Jamie didn’t elaborate, and he turned his back on Marc to open the oven and slide his bubbling pan inside. Marc took the hint and searched for a change of subject, but other than the crazy-good smell already coming from the stove, came up blank. “How’s your flat? Is it warm enough?”Smooth, man. Smooth.
But Jamie didn’t seem to mind. He carefully shut the AGA door and wiped his hands on a tea towel. “It’s not cold, but it’s bare. Just the furniture and me. I’ve thought about keeping the telly on all the time, but that crap drives me mad.”
“You don’t have any books?”
“A couple, but they’re self-help bullshit that my sponsor gave me before I left Cali. I only read them when I’m desperate.”
Marc couldn’t ignore the elephant in the room any longer. “Remember you can take as many as you like from upstairs. I’m sure you’d find plenty if you went through them.”
“Is that your way of asking me if I’m on my arse enough to accept your charity?”
There was no bitterness lacing Jamie’s words, but they stung all the same. “It’s not charity. You’d be doing me a favour. And if you don’t want to do it, I’ll pay someone else. How is that charity?”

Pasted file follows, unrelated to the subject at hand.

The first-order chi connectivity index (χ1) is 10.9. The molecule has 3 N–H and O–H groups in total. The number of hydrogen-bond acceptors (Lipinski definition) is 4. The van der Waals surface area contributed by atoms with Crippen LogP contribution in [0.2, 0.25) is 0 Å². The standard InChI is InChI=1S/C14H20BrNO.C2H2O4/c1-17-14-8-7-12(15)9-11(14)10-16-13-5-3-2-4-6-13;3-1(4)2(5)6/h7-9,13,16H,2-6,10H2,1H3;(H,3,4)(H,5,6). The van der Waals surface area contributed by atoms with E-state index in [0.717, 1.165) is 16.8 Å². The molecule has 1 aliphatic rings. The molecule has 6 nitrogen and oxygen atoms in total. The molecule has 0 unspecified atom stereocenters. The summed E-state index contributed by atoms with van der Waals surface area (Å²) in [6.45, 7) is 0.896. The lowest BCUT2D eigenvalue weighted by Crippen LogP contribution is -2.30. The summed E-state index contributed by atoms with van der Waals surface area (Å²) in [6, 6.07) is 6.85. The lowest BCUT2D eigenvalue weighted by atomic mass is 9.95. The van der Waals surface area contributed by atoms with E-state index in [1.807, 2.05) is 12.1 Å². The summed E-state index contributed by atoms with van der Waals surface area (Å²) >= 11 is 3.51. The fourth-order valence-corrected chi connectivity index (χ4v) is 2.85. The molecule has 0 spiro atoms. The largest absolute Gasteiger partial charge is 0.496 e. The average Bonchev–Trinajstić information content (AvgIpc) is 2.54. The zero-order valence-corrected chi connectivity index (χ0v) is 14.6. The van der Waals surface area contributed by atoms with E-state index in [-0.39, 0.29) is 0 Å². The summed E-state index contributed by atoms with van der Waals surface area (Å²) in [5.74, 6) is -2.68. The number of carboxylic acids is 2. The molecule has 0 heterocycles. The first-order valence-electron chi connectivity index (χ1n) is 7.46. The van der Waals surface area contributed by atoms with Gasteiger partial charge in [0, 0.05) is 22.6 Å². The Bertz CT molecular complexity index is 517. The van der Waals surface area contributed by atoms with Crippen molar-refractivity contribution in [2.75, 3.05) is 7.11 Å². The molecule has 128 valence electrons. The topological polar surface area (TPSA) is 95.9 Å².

“You didn’t make it up because you felt sorry for me?”
“I don’t feel sorry for you. You’re young, clever, and gorgeous, and you’ve got your whole life to look forward to. Why the fuck would I feel sorry for you?” It wasn’t much of a lie. Marc’s heart ached for all that Jamie had been through, but he’d been around the block enough to know that such things shaped a man like Jamie. He’s so much stronger than he realises.“I didn’t make it up, mate. Think what you want about yourself, but I haven’t got time for games.”
The urge to walk away festered in Marc’s gut, but Jamie stayed him with a featherlight brush of his fingers over Marc’s forearm.
“I’m sorry,” he said softly. “I’m just rubbish at interacting with anyone who isn’t trying to fuck me. It’s like I’m conditioned to fight everyone in case they screw me over.”
Marc stared at where Jamie’s fingers had come to rest on his skin, marvelling at how sweetly they burned. “That’s pretty admirable, really—that you still want to fight.”
“Fight other people, not fight for myself. There’s nothing admirable about that.”
“Suit yourself. But whatever you think, I didn’t make that job up for you. It’s yours if you want it, someone else’s if you don’t.”
“I never said I didn’t want it.” Jamie’s hand remained on Marc’s arm.
Marc licked his lips and sucked in a shaky breath. “If you want it, take it.”
“That theory hasn’t worked out so well for me in the past.”
“You don’t live in the past.”
Jamie was silent, apparently transfixed by where they were joined as much as Marc was. Recklessness struck Marc. He took Jamie’s other hand and tugged gently until Jamie was in front of him, so close their knees touched, and Marc felt him everywhere, even in his missing leg. “You’ve got to give yourself a chance.”
The stern words he’d intended came out as barely a whisper, and Jamie didn’t blink when a tiny tear escaped his chaotic eyes and slid down his haunted face.